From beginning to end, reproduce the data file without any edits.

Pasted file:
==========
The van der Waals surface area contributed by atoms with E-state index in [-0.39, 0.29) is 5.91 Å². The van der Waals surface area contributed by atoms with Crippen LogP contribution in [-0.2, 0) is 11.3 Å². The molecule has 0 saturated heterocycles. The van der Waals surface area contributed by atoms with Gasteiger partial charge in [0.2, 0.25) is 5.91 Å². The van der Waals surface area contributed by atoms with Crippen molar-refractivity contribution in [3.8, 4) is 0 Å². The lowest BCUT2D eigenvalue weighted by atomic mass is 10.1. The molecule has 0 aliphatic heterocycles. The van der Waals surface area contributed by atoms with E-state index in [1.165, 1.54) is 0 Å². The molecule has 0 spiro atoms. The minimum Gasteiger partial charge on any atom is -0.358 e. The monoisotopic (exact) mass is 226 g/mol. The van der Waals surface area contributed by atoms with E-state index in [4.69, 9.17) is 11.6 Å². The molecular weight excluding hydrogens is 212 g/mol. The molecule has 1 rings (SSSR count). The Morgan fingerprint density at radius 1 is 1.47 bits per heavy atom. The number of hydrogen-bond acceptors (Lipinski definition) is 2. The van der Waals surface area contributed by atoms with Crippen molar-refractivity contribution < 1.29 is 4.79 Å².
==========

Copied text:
The van der Waals surface area contributed by atoms with E-state index in [-0.39, 0.29) is 5.91 Å². The van der Waals surface area contributed by atoms with Crippen LogP contribution in [-0.2, 0) is 11.3 Å². The molecule has 0 saturated heterocycles. The van der Waals surface area contributed by atoms with Gasteiger partial charge in [0.2, 0.25) is 5.91 Å². The van der Waals surface area contributed by atoms with Crippen molar-refractivity contribution in [3.8, 4) is 0 Å². The lowest BCUT2D eigenvalue weighted by atomic mass is 10.1. The molecule has 0 aliphatic heterocycles. The van der Waals surface area contributed by atoms with E-state index in [1.165, 1.54) is 0 Å². The molecule has 0 spiro atoms. The minimum Gasteiger partial charge on any atom is -0.358 e. The monoisotopic (exact) mass is 226 g/mol. The van der Waals surface area contributed by atoms with E-state index in [4.69, 9.17) is 11.6 Å². The molecular weight excluding hydrogens is 212 g/mol. The molecule has 1 rings (SSSR count). The Morgan fingerprint density at radius 1 is 1.47 bits per heavy atom. The number of hydrogen-bond acceptors (Lipinski definition) is 2. The van der Waals surface area contributed by atoms with Crippen molar-refractivity contribution < 1.29 is 4.79 Å².